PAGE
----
And definitely not when The New is being driven by dishonest rationales like "climate change" and "carbon dioxide is a pollutant" and "insufficient fuel economy."

55
peinwienerstien

dishonest rationales like "climate change" and [b]"carbon dioxide is a pollutant"[/b]



.... Go put a plastic bag on your head, then get back to us about the whole pollutant thing.

As an alternative experiment, go into the garage and let your car idle whilst spending the night sealed in there. Once again, report back with your findings.

In this case the thought experiment is sufficient, please don't actually do this.
or do, whatever.

56

Carbon dioxide's a plant food, not a pollutant.

You wanna starve the plants that make the oxygen we breathe?

57

110%. None of this has anything to do with saving the environment or any of the other BS they are trying to push. It's all about money. Al Gore is getting a fat check off of all this shit lol.

58

Who gets sued when the car hits someone? What do we do when terrorists figure out how to hack the entire network and take control of 1,000 cars that are all going 70mph?

We will likely get forced into this and then taxed per politicians usual bullshit. I'm not looking forward to it at all. One less thing for humans to take control of in their lives. Sad really.

59

Just the tip of the iceberg really, and like you I am NOT looking forward to the first days of this crap when/if (and I hope it dies from deserved uselessness) it hits the road. I just can't see how it can work well considering it's known failures to date with all of the traffic hassles and so many different vehicles all jammed together during a "typical" USA commute.

60

Yeah I've read some of the accidents that have happened recently. Sorry but I trust my own hands over an algorithm any day.

61

Terminator Salvation rise of the machines!

62

if autonomy becomes the norm, the frequency of speed cameras will go down, as will the revenue from them since people aren't making the choice to speed. Then again, cameras and detection will get smarter too so it's likely that even the back roads we hold dear may be reigned in. I'm not advocating speeding I'm just acknowledging that it happens from time to time, and in some peoples eyes, certain limits are way too low for the kind of corners there ;)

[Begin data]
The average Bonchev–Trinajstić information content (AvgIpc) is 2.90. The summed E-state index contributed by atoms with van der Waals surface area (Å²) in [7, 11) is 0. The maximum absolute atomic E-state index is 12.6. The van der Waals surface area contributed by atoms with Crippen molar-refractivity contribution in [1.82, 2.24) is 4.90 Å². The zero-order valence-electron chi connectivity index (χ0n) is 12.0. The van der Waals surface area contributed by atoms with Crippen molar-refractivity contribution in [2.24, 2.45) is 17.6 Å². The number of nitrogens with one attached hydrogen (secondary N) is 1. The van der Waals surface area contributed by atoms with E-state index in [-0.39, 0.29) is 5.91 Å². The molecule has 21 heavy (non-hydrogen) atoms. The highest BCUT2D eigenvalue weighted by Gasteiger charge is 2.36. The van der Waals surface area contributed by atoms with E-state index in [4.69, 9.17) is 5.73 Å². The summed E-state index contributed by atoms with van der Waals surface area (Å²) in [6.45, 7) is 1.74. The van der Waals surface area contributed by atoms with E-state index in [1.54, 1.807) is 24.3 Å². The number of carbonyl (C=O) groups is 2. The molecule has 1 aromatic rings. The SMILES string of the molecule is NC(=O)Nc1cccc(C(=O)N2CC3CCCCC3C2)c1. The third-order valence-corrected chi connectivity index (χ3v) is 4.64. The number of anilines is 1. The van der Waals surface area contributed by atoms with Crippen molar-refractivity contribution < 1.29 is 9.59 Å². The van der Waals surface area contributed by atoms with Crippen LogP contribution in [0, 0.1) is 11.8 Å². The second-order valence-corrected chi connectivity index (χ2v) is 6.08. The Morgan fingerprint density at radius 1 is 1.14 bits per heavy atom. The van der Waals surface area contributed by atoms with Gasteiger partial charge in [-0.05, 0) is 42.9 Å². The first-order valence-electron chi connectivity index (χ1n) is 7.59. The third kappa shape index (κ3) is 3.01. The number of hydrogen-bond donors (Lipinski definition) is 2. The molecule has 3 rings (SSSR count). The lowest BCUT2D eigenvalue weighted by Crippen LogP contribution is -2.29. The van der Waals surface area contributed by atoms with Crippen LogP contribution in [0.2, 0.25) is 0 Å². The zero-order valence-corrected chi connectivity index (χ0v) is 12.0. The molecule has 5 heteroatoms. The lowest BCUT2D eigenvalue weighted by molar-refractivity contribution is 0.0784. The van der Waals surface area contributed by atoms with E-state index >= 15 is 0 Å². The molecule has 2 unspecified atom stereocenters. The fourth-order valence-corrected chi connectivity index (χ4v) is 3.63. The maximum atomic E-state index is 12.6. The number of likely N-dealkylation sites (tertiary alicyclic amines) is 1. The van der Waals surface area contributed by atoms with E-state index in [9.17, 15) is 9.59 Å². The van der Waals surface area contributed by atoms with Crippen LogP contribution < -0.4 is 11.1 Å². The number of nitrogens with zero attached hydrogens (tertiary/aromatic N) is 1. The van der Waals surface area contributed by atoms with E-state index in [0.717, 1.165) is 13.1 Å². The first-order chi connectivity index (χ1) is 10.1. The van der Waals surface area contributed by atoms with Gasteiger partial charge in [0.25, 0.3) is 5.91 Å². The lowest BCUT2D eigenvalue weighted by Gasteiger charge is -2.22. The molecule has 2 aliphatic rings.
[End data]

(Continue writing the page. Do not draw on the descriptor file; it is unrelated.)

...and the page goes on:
63

"He’s certain that autonomous cars won’t replace enthusiast cars, but will ultimately make them easier to enjoy due to those people with no interest in driving or not particularly skilled at it ending up in the autonomous-only lanes."

I think there's a problem. Every road will be autonomous-only. Of course because "that's the best for everyone".

64

Ali knows this, he is lying to us! It's a con, and he doesn't care as long as he gets paid. I don't hold that against him, but don't pretend to care about the enthusiasts when you are trying to take their passion away from them.

65
Martin Hejtmánek

That all sounds very nice, but there's a very significant dark side to of all this, and that's the extent to which governments and other interested parties will abuse this technology as soon as it becomes available. 

AI driving instructor like in a videogame sounds great, but how long until law prevents you from turning the assists off, or prevents carmakers to have such settings in their cars? 

Autonomous driving in heavy traffic sounds great until turning the autopilot off will only come at your own risk, will not be covered by your insurance and god knows what else. 

Sorry, but no matter how much sugar you put on, this technology will always seem like the death of the love for driving as we know it to me. 

66

How do do a feature of an S14 swapped 2002 with only one photo of the engine bay! Though the topic of this piece may be about EV, many of us still want to see those ENGINES while they last.

67

Lol the future is autonomous and that’s a beauty. All these nancies worried about “driving” and whatever didn’t look at the publishing industry, or even archery. There is a level of bookmaking and bow science that makes even the traditional wood stuff an affordable beauty belonging across the ages. Today the auto industry dictates what you drive because you are all incapable losers that likely dont know stick, even less how to choke the oil or even clean a spark plug. All of you “enthusiasts” cried like babies when Tesla came out with the model S. You just dont belong behind the wheel of a real motor, and you are the reason car manufacturers make giant, cost-cut, automatic... you get the picture. YOU drove the market.